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Conclusions

As we have seen, addressing is a subtle problem, fraught with traps. Early in the development of networks, simple solutions that ignored the major issues were more than sufficient. But as networks grew, the addressing problems should have been investigated. With the exception of two seminal pieces of work, however, they were largely ignored. However, the very long incubation period as an R&D effort (more than 20 years) removed from the pressures of business and used primarily by experts allowed people's ideas to calcify. The effect of Moore's law, increasing power, and decreasing cost of equipment made it possible to ignore the problems until long past the point when they should have been resolved (making it very painful to fix them). Early on (in CYCLADES), it was understood that it was necessary to make a transition from physical to logical address at least once (and even better if more than once). This was supported by Shoch's and then Saltzer's view that applications, nodes, points of attachment, and routes were the fundamental elements of addressing that had to be distinguished. From this and early distributed computing experiments, we recognized that application names were location independent, whereas nodes were location dependent but not route dependent. Although nodes seemed to be synonymous to hosts most of the time, there were counter-examples that showed that this was another false intuition. Oddly enough, it turns out that the only requirement to name a host or a system occurs in network management. Naming hosts is irrelevant to communications.15

This was later refined as topologically dependent. It was still unclear how these properties should manifest themselves. Given how network topologies can change, it was often unclear how this could be accomplished without being too tightly coupled to the physical topology of the network. It even took some time to realize (and is still unlearned by many protocol designers) that the limited scope of some layers meant that not all addresses had to be globally unambiguous. It is a sorry state of affairs that there has been almost no progress in understanding addressing in the past 25 years.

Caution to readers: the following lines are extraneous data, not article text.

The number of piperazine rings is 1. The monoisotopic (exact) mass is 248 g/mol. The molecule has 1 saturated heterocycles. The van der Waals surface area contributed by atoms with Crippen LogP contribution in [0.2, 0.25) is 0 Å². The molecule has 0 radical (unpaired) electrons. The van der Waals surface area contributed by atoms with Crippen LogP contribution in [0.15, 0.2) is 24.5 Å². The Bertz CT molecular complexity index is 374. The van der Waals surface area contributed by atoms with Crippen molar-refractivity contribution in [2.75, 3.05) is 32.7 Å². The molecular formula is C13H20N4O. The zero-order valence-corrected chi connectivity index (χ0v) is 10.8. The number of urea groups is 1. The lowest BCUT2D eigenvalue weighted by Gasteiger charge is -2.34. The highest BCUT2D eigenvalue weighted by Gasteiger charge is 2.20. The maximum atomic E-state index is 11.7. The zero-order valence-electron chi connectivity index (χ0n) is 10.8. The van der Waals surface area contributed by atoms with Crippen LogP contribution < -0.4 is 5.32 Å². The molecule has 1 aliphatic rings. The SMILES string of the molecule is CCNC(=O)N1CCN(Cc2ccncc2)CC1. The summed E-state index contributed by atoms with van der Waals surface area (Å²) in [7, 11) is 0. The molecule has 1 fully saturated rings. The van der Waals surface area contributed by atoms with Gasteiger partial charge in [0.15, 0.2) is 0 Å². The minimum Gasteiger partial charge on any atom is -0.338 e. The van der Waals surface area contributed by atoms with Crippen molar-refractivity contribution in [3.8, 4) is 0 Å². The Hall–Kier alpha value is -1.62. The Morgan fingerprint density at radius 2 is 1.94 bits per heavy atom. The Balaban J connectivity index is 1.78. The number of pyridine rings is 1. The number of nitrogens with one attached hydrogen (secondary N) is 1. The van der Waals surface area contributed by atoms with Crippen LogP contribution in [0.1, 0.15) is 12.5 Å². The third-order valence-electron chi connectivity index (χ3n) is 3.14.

It should also be pointed out that although one can point to these facts in the literature, they were generally not understood by 99% of the engineers involved in networking. Very few, if any, textbooks in the field teach general principles of networking; they generally only teach current practice.16 By the 1990s, current practice was the only general theory most engineers knew. There had always been a tendency to concentrate on research directly applicable to the Internet, instead of understanding the field of networking as a whole. Such general research had always been a fraction of the total, as one would expect, but by the mid-1980s it had pretty much died out entirely. Has the field begun to more resemble an artisan guild than an engineering discipline? This was compounded by no new applications to drive new requirements. The three applications that existed were all special cases that did not expose the full structure. This was not helped by the fact that addressing is a hard problem. Saltzer gave us the basics of what needed to be named, but finding a meaningful interpretation to location dependence was a major stumbling block. Both IP and CLNP made attempts, but both were rooted in the past. Now with all of this background, we are ready to consider how to assemble larger architectural structures.

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